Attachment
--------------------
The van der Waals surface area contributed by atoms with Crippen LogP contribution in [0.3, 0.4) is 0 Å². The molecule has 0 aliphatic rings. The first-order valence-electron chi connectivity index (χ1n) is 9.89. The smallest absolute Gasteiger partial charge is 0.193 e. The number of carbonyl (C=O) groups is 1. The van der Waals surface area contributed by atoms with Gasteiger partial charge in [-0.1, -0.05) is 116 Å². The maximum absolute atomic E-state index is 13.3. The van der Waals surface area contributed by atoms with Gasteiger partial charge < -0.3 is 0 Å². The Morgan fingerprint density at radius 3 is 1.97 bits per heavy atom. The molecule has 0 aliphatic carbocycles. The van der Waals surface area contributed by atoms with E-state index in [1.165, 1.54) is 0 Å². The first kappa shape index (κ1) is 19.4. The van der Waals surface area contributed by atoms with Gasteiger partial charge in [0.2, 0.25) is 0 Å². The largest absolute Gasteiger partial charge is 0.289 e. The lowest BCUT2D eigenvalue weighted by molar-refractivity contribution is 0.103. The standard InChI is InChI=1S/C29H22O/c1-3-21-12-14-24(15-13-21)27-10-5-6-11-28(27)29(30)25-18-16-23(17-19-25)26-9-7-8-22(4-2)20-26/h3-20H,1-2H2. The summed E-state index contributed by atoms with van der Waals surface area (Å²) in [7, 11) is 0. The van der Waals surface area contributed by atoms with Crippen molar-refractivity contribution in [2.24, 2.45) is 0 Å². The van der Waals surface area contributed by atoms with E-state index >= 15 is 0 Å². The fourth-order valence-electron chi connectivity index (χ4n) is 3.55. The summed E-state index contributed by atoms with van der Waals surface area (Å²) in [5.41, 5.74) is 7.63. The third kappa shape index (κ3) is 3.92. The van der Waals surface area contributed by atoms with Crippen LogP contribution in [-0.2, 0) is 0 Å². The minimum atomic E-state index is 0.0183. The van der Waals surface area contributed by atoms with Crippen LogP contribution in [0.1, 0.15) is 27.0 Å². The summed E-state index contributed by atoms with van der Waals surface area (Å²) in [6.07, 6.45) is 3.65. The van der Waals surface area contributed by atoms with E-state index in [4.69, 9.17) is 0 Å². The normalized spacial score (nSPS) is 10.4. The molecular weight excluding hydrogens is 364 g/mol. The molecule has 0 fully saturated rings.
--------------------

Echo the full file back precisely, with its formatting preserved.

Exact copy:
The van der Waals surface area contributed by atoms with Crippen LogP contribution in [0.3, 0.4) is 0 Å². The molecule has 0 aliphatic rings. The first-order valence-electron chi connectivity index (χ1n) is 9.89. The smallest absolute Gasteiger partial charge is 0.193 e. The number of carbonyl (C=O) groups is 1. The van der Waals surface area contributed by atoms with Gasteiger partial charge in [-0.1, -0.05) is 116 Å². The maximum absolute atomic E-state index is 13.3. The van der Waals surface area contributed by atoms with Gasteiger partial charge < -0.3 is 0 Å². The Morgan fingerprint density at radius 3 is 1.97 bits per heavy atom. The molecule has 0 aliphatic carbocycles. The van der Waals surface area contributed by atoms with E-state index in [1.165, 1.54) is 0 Å². The first kappa shape index (κ1) is 19.4. The van der Waals surface area contributed by atoms with Gasteiger partial charge in [0.2, 0.25) is 0 Å². The largest absolute Gasteiger partial charge is 0.289 e. The lowest BCUT2D eigenvalue weighted by molar-refractivity contribution is 0.103. The standard InChI is InChI=1S/C29H22O/c1-3-21-12-14-24(15-13-21)27-10-5-6-11-28(27)29(30)25-18-16-23(17-19-25)26-9-7-8-22(4-2)20-26/h3-20H,1-2H2. The summed E-state index contributed by atoms with van der Waals surface area (Å²) in [7, 11) is 0. The van der Waals surface area contributed by atoms with Crippen molar-refractivity contribution in [2.24, 2.45) is 0 Å². The van der Waals surface area contributed by atoms with E-state index >= 15 is 0 Å². The fourth-order valence-electron chi connectivity index (χ4n) is 3.55. The summed E-state index contributed by atoms with van der Waals surface area (Å²) in [5.41, 5.74) is 7.63. The third kappa shape index (κ3) is 3.92. The van der Waals surface area contributed by atoms with Crippen LogP contribution in [-0.2, 0) is 0 Å². The minimum atomic E-state index is 0.0183. The van der Waals surface area contributed by atoms with Crippen LogP contribution in [0.1, 0.15) is 27.0 Å². The summed E-state index contributed by atoms with van der Waals surface area (Å²) in [6.07, 6.45) is 3.65. The van der Waals surface area contributed by atoms with E-state index in [4.69, 9.17) is 0 Å². The normalized spacial score (nSPS) is 10.4. The molecular weight excluding hydrogens is 364 g/mol. The molecule has 0 fully saturated rings.